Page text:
By God’s grace, I’ve been preaching since I was about sixteen years old or so (that’s sixty-two years!). I’ve made every mistake in the book (I go over some of the most common mistakes in my booklet Ten Specific Steps You Can Take to Make Your Sermons and Preaching Better!).
I want to give away some of my favorite sermon outlines. Hopefully, you will find these useful.
One sermon I’ve worked a lot on is entitled “Insight from a Blind Man” from John 9. In fact, John 9 is the most extensively recorded miracle in the Bible and deserves much more than just one post. I won’t reproduce the biblical text for you, but my major outline points with a bit of explanation.
I. Tragedy Has Its Reasons! (vv. 1-5)
Jesus and His disciples encounter a man “blind from birth.” How did they know he was blind from birth? Perhaps his particular begging call was “Please help me. Blind from birth!” We don’t know. But the disciples ask a critical question: why? They assume this man’s disability came from either his sin or his parents’ sin. Jesus categorically rejects both of those answers (as only God can) and declares “this happened so that the works of God might be displayed in him” (v. 3). If that were the only verse in the Bible that we had concerning tragedies, it ought to be enough!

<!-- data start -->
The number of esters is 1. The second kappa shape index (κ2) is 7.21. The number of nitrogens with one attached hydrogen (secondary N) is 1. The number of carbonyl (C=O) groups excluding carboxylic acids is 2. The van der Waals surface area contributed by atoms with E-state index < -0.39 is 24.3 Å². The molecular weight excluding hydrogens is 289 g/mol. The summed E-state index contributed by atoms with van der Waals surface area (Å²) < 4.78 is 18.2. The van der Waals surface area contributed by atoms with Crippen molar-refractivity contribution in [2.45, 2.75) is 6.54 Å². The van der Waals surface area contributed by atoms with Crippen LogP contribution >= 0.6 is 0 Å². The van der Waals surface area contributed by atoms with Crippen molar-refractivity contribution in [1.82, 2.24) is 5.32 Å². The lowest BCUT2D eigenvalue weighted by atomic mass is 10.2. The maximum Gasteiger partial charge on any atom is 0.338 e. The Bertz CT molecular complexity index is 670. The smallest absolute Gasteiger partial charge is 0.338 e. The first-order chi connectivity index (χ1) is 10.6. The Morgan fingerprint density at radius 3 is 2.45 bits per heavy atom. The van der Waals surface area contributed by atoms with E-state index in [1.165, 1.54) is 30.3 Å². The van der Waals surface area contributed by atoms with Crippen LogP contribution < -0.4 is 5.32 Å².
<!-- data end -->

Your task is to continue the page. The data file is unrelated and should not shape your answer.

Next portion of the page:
If the Bible teaches a sovereign God — and it does — then whatever tragedy you or I face (in ourselves or in others) fits the category of “this happened so that the works of God might be displayed in him.” God can use our tragedies for His glory. They are not purposeless! Just because we may not know the specific reason for our tragedy does not mean no reason exists.
This is a powerful message that we can share with anyone. When you and I begin to truly listen to the stories of lost people around us, they will begin to tell us about their tragedies. And we can say as the Spirit leads us, “This has not happened to you by accident. A loving, sovereign God wants to do something special in your life, through your tragedy!” And then we can share with them one of our own tragedies.
As a teacher I sometimes give multiple-choice questions on exams. Jesus basically says to His disciples, “Fellows, I don’t mind your multiple-choice question, but make sure you have the correct answer as one of the multiple choices! Your letter ‘A’ (“this man sinned”) is not the right answer. Your letter ‘B’ (“his parents sinned”) is not the right answer. The right answer is “C’ — “This happened so that the works of God might be displayed in him.” (to be continued)